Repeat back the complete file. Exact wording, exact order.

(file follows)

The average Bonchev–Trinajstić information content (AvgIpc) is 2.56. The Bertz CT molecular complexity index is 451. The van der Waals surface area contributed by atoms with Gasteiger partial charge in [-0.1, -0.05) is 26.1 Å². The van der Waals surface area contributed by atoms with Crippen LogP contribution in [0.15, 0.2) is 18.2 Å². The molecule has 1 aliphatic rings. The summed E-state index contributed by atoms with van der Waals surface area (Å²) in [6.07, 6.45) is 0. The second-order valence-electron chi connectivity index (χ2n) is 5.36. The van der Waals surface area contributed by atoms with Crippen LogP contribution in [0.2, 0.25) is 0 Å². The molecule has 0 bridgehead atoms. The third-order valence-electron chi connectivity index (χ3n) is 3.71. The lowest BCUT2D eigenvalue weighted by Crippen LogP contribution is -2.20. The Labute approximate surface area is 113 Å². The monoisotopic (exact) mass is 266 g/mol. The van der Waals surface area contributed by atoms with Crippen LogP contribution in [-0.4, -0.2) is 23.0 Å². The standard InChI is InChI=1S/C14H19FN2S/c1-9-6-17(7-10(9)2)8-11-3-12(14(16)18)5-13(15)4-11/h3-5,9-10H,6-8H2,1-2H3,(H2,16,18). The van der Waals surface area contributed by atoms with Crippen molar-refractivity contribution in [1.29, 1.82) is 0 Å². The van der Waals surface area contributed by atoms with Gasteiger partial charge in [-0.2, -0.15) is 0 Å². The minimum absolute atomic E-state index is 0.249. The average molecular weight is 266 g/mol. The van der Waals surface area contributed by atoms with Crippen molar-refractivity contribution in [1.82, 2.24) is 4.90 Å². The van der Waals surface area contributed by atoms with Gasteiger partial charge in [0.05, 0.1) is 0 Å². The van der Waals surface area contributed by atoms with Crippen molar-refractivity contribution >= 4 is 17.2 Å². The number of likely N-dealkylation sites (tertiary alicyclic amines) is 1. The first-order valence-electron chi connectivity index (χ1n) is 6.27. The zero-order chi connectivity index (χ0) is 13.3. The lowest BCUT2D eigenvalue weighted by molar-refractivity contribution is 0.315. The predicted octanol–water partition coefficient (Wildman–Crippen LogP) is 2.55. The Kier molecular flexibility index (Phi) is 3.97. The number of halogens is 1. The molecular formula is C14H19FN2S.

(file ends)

The average Bonchev–Trinajstić information content (AvgIpc) is 2.56. The Bertz CT molecular complexity index is 451. The van der Waals surface area contributed by atoms with Gasteiger partial charge in [-0.1, -0.05) is 26.1 Å². The van der Waals surface area contributed by atoms with Crippen LogP contribution in [0.15, 0.2) is 18.2 Å². The molecule has 1 aliphatic rings. The summed E-state index contributed by atoms with van der Waals surface area (Å²) in [6.07, 6.45) is 0. The second-order valence-electron chi connectivity index (χ2n) is 5.36. The van der Waals surface area contributed by atoms with Crippen LogP contribution in [0.2, 0.25) is 0 Å². The molecule has 0 bridgehead atoms. The third-order valence-electron chi connectivity index (χ3n) is 3.71. The lowest BCUT2D eigenvalue weighted by Crippen LogP contribution is -2.20. The Labute approximate surface area is 113 Å². The monoisotopic (exact) mass is 266 g/mol. The van der Waals surface area contributed by atoms with Crippen LogP contribution in [-0.4, -0.2) is 23.0 Å². The standard InChI is InChI=1S/C14H19FN2S/c1-9-6-17(7-10(9)2)8-11-3-12(14(16)18)5-13(15)4-11/h3-5,9-10H,6-8H2,1-2H3,(H2,16,18). The van der Waals surface area contributed by atoms with Crippen molar-refractivity contribution in [1.29, 1.82) is 0 Å². The van der Waals surface area contributed by atoms with Gasteiger partial charge in [-0.2, -0.15) is 0 Å². The minimum absolute atomic E-state index is 0.249. The average molecular weight is 266 g/mol. The van der Waals surface area contributed by atoms with Crippen molar-refractivity contribution in [1.82, 2.24) is 4.90 Å². The van der Waals surface area contributed by atoms with Gasteiger partial charge in [0.05, 0.1) is 0 Å². The van der Waals surface area contributed by atoms with Crippen molar-refractivity contribution >= 4 is 17.2 Å². The number of likely N-dealkylation sites (tertiary alicyclic amines) is 1. The first-order valence-electron chi connectivity index (χ1n) is 6.27. The zero-order chi connectivity index (χ0) is 13.3. The lowest BCUT2D eigenvalue weighted by molar-refractivity contribution is 0.315. The predicted octanol–water partition coefficient (Wildman–Crippen LogP) is 2.55. The Kier molecular flexibility index (Phi) is 3.97. The number of halogens is 1. The molecular formula is C14H19FN2S.